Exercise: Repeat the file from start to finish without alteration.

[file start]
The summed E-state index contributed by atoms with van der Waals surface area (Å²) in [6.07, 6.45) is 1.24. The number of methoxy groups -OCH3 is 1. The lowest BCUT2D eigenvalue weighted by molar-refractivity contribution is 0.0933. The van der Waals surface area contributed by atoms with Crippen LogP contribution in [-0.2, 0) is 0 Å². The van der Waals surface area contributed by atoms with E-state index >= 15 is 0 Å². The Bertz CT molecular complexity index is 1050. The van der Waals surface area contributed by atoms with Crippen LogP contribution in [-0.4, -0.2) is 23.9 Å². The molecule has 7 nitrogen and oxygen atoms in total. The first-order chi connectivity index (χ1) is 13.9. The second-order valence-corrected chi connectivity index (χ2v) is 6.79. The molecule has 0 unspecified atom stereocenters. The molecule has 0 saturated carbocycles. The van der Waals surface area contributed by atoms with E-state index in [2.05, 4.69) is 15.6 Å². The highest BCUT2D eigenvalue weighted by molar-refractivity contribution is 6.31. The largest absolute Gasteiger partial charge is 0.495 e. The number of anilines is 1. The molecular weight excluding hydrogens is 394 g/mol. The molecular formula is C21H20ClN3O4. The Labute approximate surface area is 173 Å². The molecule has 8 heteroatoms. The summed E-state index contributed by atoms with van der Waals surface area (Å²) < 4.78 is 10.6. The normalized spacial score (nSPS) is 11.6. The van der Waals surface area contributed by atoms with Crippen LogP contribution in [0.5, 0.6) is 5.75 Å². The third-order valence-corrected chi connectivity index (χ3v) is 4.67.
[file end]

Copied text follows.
The summed E-state index contributed by atoms with van der Waals surface area (Å²) in [6.07, 6.45) is 1.24. The number of methoxy groups -OCH3 is 1. The lowest BCUT2D eigenvalue weighted by molar-refractivity contribution is 0.0933. The van der Waals surface area contributed by atoms with Crippen LogP contribution in [-0.2, 0) is 0 Å². The van der Waals surface area contributed by atoms with E-state index >= 15 is 0 Å². The Bertz CT molecular complexity index is 1050. The van der Waals surface area contributed by atoms with Crippen LogP contribution in [-0.4, -0.2) is 23.9 Å². The molecule has 7 nitrogen and oxygen atoms in total. The first-order chi connectivity index (χ1) is 13.9. The second-order valence-corrected chi connectivity index (χ2v) is 6.79. The molecule has 0 unspecified atom stereocenters. The molecule has 0 saturated carbocycles. The van der Waals surface area contributed by atoms with E-state index in [2.05, 4.69) is 15.6 Å². The highest BCUT2D eigenvalue weighted by molar-refractivity contribution is 6.31. The largest absolute Gasteiger partial charge is 0.495 e. The number of anilines is 1. The molecular weight excluding hydrogens is 394 g/mol. The molecular formula is C21H20ClN3O4. The Labute approximate surface area is 173 Å². The molecule has 8 heteroatoms. The summed E-state index contributed by atoms with van der Waals surface area (Å²) < 4.78 is 10.6. The normalized spacial score (nSPS) is 11.6. The van der Waals surface area contributed by atoms with Crippen LogP contribution in [0.5, 0.6) is 5.75 Å². The third-order valence-corrected chi connectivity index (χ3v) is 4.67.